Mike Gomes, VP of maintenance at Bison Transport, addresses the audience at ATA MCE.

Two fleets weigh in on their EV transition progress

Oct. 18, 2023
Bison Transport and WattEV leaders discussed the possibilities and perils of electrifying fleets at the American Trucking Associations Management Conference & Exhibition.

AUSTIN, Texas—With emissions mandates mounting, electric trucks aren't going anywhere, but fleets are struggling to find exactly where to start decarbonizing. Representatives from motor carrier Bison Transport and electric truck company WattEV met at an American Trucking Associations Management Conference & Exhibition panel to discuss solutions and hurdles to fleet electrification, including challenges such as cost, charging infrastructure, and maintenance.

Economics of electric trucks

Fleets considering EV adoption must take several factors into consideration. One important factor is the economic impact EV adoption will have on the fleet.

Both panelists—Mike Gomes, vice president of maintenance at Bison Transport (No. 68 on the FleetOwner 500: For-Hire list), and Salim Youssefzadeh, co-founder and CEO of WattEV—agreed that comparing the total cost of ownership between diesel and electric trucks is difficult due to the variety of factors at play.

See also: EV transition: Fleets 'very worried' about coming decade

Youssefzadeh shared that WattEV has only ever employed electric trucks in its fleet, so he can’t compare operational costs with diesel-powered vehicles in his own fleet. However, he said this gives WattEV more perspective on how to operate an electric truck as efficiently as possible.

“With us, it comes down to how do we make it more economical for the owner-operators, and that comes down to the total cost of ownership, getting that price per mile as low as possible, as close as possible to diesel,” Youssefzadeh said.

From Gomes’ perspective, he adds the cost of the vehicle plus the cost of the charging infrastructure to support the vehicle into his calculations of TOC comparisons. But he also admitted the company has a long way to go in its EV endeavor. “There are so many unknowns,” Gomes said. “The purchase of the vehicle is clear … but then the response is the afterlife of the vehicle."

See also: Truck charging in the 'real world'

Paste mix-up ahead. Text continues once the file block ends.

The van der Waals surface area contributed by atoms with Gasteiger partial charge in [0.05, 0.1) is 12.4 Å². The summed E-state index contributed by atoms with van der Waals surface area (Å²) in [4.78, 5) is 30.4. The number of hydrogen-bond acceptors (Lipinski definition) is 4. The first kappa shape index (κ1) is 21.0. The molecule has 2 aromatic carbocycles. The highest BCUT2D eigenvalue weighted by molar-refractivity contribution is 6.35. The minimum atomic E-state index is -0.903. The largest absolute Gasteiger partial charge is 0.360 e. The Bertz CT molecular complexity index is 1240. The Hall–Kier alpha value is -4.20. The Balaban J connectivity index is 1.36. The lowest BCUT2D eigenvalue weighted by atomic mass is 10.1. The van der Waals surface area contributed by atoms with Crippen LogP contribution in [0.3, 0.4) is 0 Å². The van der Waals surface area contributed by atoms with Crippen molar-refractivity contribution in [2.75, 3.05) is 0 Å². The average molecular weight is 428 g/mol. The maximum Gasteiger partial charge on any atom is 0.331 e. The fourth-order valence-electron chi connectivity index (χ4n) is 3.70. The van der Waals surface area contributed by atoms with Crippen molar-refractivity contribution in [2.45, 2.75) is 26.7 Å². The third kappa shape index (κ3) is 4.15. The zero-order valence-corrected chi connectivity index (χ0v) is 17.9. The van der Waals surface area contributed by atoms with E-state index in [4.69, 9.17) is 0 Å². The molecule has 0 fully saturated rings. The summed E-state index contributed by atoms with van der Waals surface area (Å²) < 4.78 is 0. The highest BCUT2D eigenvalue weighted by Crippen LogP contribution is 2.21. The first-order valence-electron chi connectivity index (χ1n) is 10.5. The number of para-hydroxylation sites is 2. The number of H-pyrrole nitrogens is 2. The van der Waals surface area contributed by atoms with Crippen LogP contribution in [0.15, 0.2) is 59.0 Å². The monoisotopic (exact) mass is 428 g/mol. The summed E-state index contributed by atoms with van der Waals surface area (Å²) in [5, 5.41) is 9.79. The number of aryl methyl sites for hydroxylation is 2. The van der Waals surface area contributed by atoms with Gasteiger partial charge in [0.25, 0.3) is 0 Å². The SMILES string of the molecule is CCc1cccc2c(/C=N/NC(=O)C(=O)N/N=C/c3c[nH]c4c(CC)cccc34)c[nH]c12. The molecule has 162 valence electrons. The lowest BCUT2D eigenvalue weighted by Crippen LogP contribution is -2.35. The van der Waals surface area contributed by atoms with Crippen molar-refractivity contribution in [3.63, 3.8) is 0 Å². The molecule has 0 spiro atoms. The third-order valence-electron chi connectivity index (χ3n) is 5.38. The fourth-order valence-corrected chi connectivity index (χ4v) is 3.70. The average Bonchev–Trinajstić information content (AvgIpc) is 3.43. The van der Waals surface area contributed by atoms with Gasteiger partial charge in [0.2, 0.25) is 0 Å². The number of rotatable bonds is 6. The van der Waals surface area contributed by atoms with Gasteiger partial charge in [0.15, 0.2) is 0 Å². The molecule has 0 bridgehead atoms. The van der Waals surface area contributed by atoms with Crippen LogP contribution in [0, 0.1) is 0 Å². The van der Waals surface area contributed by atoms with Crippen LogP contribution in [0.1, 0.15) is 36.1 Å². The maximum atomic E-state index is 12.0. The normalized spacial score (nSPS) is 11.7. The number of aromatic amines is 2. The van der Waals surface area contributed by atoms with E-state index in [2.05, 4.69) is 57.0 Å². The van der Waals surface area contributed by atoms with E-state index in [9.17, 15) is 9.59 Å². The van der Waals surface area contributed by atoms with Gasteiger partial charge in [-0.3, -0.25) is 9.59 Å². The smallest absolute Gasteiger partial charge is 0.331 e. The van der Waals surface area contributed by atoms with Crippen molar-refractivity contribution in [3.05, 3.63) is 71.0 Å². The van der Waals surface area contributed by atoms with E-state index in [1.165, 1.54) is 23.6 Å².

Furthermore, with the costs required to integrate EVs into the fleet, Gomes said it’s important to understand if his shipping customers are willing to absorb some of the costs.

Shortly after Gomes mentioned the electric vehicle's afterlife, the discussion moved to residual value. Youssefzadeh said that once an EV runs several hundred miles—600,000 miles was the number he used—its battery will begin to degrade. But that shouldn’t mean the truck has no more value. Instead, that truck can be sold and used in another application that doesn’t require the maximum range, such as drayage, as he mentioned, which might have a route of only 60 miles per day.

EV maintenance—Complicated or cost-saving?

One aspect of running a fleet that impacts operations and costs is vehicle maintenance. In terms of the total cost of maintenance over the life of the vehicle, Youssefzadeh said WattEV sees little cost in maintaining its EVs and knows that long term, the cost of EV maintenance will be significantly less than the cost to maintain a diesel truck.

Gomes agreed, adding that fewer moving parts and no need for an aftertreatment system help fleets from an operational perspective, as EVs will experience fewer roadside breakdowns. On the technician side, Gomes said basic mechanical systems remain the same in an EV as in a diesel-powered vehicle, and as a result, he’s seeing technician training “ramp up.”

See also: FleeTec diesel technician academy looks to EV future

Both Youssefzadeh and Gomes were asked whether they preferred electric vehicles produced by larger, well-established OEMs over those produced by innovative startups making waves in the industry.

“I love the innovation that’s in the space,” Gomes said. However, he admitted, “We do look for partnering with larger OEMs because it is a scale business. We have to be able to understand when there are hiccups and faults with the vehicles and the ability to support that, and that’s important to us for the continuity of our business and the continuity of the investment that we do make.”

Youssefzadeh said that WattEV has, for the most part, been OEM agnostic, but thinking about the long term, “we want to work with a manufacturer that has the products in place and has the factories so that we’ll be able to scale.”

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